Screenwriter Dustin Lance Black goes behind the scenes of the new movie about the late, great Harvey Milk.
By Larry Nichols
Harvey Milk, one of the pivotal figures in the gay-rights movement, now has his brilliant-but-too-short life and career depicted on the big screen.
Milk was the first openly gay man elected to public office when he became a city supervisor in San Francisco in 1978. The city’s gay-rights ordinance, passed that year, was among his many achievements. (Though Milk was the first out gay man elected, he was not the first openly gay elected official:
Kathy Kozachenko won a seat on Ann Arbor’s City Council in January 1974, and, later that year, ElaineNoble was elected to the Massachusetts House of Representatives.)
Less than a year after he was elected, Milk, along with Mayor George Moscone, was assassinated by former city supervisor Dan White.
Milk was written by out screenwriter and executive producer Dustin Lance Black, directed by Gus Van Sant, and stars Academy Award-winning actor Sean Penn in the title role.
Black, who had wanted to make this movie for a long time, studied Milk’s life a great deal before starting to pen the script.
“There were three years of research traveling to San Francisco from Los Angeles, meeting the real-life people and doing those interviews before there was a script,” he says. “The research didn’t stop then. We started producing the film and, as a producer on it, we had to get even more exacting on what things looked like and where things took place. We were researching all through post-production.”
Milk represents a huge leap in Black’s profile as a screenwriter. Born in 1979, he grew up in a devout Mormon military household in San Antonio. After relocating to Salinas, California, he finished high school and became deeply immersed in theater, apprenticing with stage directors, working on lighting crews, and acting. He graduated from UCLA’s School of Theater, Film and Television with honors.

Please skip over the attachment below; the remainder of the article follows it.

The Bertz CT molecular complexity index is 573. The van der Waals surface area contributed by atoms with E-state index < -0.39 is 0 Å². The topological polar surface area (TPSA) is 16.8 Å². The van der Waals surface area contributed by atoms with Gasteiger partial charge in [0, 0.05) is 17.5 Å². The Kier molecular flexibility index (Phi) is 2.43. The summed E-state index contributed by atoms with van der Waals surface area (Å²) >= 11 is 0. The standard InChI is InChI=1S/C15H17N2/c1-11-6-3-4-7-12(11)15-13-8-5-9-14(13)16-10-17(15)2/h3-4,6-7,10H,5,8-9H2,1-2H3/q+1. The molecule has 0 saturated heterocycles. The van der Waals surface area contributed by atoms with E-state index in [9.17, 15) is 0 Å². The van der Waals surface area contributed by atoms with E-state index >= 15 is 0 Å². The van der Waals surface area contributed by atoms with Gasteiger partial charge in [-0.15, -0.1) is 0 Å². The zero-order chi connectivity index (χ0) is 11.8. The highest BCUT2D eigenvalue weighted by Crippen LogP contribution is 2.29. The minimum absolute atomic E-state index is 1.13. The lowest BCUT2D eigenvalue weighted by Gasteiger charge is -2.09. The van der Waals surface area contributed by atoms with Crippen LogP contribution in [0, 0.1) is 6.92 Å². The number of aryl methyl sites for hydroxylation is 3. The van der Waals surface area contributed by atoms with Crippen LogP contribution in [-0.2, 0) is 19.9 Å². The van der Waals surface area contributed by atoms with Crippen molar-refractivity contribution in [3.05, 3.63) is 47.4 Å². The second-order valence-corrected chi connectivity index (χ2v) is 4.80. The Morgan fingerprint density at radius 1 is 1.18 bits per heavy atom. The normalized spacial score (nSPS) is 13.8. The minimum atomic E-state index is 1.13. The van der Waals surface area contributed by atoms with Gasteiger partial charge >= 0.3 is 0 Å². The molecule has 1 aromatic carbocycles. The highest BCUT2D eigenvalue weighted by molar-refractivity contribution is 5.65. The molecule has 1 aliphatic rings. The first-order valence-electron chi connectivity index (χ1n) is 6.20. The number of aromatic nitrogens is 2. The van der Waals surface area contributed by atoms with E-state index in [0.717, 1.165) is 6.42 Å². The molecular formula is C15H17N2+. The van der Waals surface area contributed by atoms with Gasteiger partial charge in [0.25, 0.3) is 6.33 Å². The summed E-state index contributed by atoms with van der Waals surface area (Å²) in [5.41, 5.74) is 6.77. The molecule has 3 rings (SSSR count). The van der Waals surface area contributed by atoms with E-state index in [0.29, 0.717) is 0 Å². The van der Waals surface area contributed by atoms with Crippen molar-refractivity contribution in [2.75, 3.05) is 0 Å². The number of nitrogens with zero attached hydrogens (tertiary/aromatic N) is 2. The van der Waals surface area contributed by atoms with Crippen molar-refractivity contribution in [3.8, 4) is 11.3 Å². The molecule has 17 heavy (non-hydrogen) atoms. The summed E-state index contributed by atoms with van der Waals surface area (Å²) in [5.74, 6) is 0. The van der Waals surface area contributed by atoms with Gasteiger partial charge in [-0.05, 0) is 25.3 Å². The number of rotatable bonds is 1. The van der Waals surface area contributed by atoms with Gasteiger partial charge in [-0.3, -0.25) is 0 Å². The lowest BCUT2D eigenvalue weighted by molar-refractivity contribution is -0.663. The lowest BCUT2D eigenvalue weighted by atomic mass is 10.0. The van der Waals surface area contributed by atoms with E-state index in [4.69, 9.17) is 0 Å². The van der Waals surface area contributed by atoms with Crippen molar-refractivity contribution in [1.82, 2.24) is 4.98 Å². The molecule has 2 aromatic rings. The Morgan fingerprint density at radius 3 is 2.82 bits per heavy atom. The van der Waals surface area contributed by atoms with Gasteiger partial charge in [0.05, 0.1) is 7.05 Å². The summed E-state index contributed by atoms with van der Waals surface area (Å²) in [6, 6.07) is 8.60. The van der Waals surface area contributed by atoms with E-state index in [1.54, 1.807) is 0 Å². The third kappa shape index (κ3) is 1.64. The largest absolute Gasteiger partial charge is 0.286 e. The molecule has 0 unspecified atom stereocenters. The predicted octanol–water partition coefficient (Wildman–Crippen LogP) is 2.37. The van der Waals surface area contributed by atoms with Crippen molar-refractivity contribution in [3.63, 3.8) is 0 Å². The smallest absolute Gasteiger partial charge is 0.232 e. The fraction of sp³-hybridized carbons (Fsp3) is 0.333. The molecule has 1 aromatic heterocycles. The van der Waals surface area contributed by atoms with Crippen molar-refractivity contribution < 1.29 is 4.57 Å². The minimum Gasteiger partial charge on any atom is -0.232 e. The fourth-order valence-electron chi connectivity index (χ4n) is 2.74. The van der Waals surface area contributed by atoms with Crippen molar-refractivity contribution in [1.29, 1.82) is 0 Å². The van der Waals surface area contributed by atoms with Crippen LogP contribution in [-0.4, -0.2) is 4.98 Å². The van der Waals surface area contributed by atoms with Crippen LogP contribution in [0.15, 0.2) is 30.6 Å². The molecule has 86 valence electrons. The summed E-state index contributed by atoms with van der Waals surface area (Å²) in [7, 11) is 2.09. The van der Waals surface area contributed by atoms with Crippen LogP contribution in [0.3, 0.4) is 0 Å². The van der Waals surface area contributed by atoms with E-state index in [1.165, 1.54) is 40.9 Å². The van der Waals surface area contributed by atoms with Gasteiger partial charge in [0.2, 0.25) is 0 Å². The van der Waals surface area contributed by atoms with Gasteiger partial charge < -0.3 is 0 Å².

Black soon began directing documentaries, commercials, and music videos. His documentary features led to two years of producing and directing the hit BBC reality series Faking It.
In 2004, he was drafted for the television series Big Love as a writer and producer, working with the program for three seasons. He also wrote and directed Pedro, profiling the late AIDS activist and reality TV star Pedro Zamora, which premiered at the 2008 Toronto International Film Festival.
“I prefer to be involved in projects where I have a personal connection to whatever the story is and the characters are,” Black says of his film work. “Because then I can write about my experience and get specific enough that I’m telling a story that people find original and compelling. That would explain Big Love. I grew up Mormon, so I was able to help them with those stories. Obviously, Milk and Pedro had to do with growing up gay. So it has some relation to my own biography, I suppose.”
Once Gus Van Sant (Good Will Hunting, My Own Private Idaho) signed on to direct Milk, Black saw the project gain momentum and found that the two of them saw virtually eye to eye on their vision of the film and the casting.
“I’m also one of the executive producers of the film, so I was there every step of the way,” he says. “Ultimately, the decision is Gus’, but I can’t think of a single instance where we disagreed. It was very often clear who it should be. We went and met Sean [Penn] together. We both thought that Sean was the perfect person to bring Harvey to life.